alerts & publications
Supreme Court Permits States to Impose Tax on Retailers without a Physical Presence in Those StatesJune 21, 2018
On June 21, the US Supreme Court issued its ruling in South Dakota v. Wayfair, Inc., in which the Court overturned a long-standing precedent and ruled that a business need not have a “physical presence” in a state in order to be subject to its tax jurisdiction.
In two prior cases, National Bellas Hess, Inc. v. Department of Revenue of Ill., 386 U.S. 753 (1967) and Quill Corp. v. North Dakota, 504 U.S. 298 (1992), the Court ruled that in order for a state to impose sales tax on goods sold by a business within the state, the Commerce Clause requires that the business have a “physical presence” in the state (e.g., real estate or employees within the state). Although states could not impose sales tax on a business without a physical presence, states could still require the consumers within the state to pay use tax on goods purchased for use within that state. In the decades since the Quill decision, however, e-commerce has dramatically expanded and states have been left with significantly reduced sales tax revenue as compliance with use tax rules by consumers has been low.
In response to this loss of revenue, South Dakota enacted a statute in 2016 that required an out-of-state seller to collect and remit sales tax “as if the seller had a physical presence in the state” if that seller had more than $100,000 in sales of goods or services or engaged in 200 or more separate transactions for goods or services within the state on an annual basis (the “Statute”). South Dakota requested declaratory judgment in its state courts that the Statute was valid, but the state courts agreed with several out-of-state retailers, finding that the Statute was unconstitutional pursuant to the Bellas Hess and Quill decisions.
The Court in Wayfair, in a 5-4 decision written by Justice Kennedy, agreed with South Dakota and overruled its decisions in Bellas Hess and Quill, finding that the “physical presence” rule was an incorrect interpretation of the Commerce Clause. In reaching this decision, the Court found that the “physical presence” rule created market distortions by incentivizing businesses to limit their physical presence in multiple states and imposed arbitrary distinctions among retailers operating within a state that may have a small physical presence (that could be subject to the state’s sales tax) and retailers that may have a large Internet presence with significant sales within the state but that do not have a physical presence (that could not be subject to the state’s sales tax). Given the reality of modern e-commerce, the Court found that the “physical presence” test was no longer tenable.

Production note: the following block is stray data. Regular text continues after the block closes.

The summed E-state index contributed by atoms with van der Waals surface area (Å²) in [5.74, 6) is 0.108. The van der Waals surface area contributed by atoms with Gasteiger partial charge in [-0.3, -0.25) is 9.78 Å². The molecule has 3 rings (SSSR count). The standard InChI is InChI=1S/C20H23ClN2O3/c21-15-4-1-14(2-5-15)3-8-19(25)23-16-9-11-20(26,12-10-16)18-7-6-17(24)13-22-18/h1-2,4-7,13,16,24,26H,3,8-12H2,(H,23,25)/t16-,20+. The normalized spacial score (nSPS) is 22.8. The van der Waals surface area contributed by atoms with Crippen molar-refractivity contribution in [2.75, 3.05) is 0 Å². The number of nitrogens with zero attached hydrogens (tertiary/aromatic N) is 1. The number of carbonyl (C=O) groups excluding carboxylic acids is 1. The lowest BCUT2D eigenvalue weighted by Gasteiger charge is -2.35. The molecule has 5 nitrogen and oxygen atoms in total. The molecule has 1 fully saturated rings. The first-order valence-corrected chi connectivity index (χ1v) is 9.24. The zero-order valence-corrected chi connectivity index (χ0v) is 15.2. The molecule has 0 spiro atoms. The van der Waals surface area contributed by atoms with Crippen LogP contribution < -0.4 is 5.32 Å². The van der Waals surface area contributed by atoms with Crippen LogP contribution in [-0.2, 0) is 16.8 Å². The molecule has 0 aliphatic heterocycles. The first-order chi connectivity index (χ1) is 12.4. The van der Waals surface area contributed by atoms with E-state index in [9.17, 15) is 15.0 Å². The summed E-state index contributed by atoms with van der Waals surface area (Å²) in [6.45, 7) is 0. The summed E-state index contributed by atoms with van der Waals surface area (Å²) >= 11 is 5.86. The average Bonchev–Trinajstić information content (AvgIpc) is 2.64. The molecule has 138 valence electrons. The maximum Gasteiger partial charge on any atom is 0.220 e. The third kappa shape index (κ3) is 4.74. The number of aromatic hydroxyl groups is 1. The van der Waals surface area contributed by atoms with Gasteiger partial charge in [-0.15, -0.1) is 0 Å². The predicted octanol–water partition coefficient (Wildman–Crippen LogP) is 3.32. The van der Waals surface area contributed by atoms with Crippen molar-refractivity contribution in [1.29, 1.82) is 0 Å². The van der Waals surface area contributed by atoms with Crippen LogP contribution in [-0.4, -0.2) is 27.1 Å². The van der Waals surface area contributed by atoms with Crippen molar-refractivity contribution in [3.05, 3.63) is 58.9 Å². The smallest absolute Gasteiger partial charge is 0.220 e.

Because the Court overruled Bellas Hess and Quill, the remaining test for whether a state may impose sales tax on a business is found in Complete Auto Transit, Inc. v. Brady, 430 U.S. 274 (1977). The test provided in that case asks whether the tax (a) applies to an activity with a “substantial nexus” to the state imposing the tax, (b) is fairly apportioned, (c) does not discriminate against interstate commerce, and (d) is fairly related to the services the state provides. The Court notes that the Statute clearly satisfies the first prong of this test given that the $100,000 in sales or 200 transactions minimum requirements limit the reach of the Statute to those businesses with substantial activity within South Dakota, though whether the Statute satisfies the Complete Auto requirements will be determined by the South Dakota courts based on the Supreme Court’s Wayfair decision.
It is likely that many other states will reconsider their laws regarding the taxation of e-commerce in the coming months based on the Wayfair decision. Businesses operating primarily through e-commerce across multiple states should pay close attention to how states respond to the ruling in order to ensure that they have complied with any registration, collection, and payment requirements in states where tax may now be imposed either as a direct result of this ruling or as a result of any changes in state law in response to this ruling. O’Melveny & Myers LLP can assist clients with analyzing and complying with any new sales tax requirements imposed as a result of the decision. Please contact the lawyers listed on this Client Alert or your O’Melveny & Myers LLP counsel for questions regarding the information discussed herein.
This memorandum is a summary for general information and discussion only and may be considered an advertisement for certain purposes. It is not a full analysis of the matters presented, may not be relied upon as legal advice, and does not purport to represent the views of our clients or the Firm. Robert Fisher, an O'Melveny partner licensed to practice law in California, and Billy Abbott, an O'Melveny counsel licensed to practice law in California and New York, contributed to the content of this newsletter. The views expressed in this newsletter are the views of the authors except as otherwise noted.
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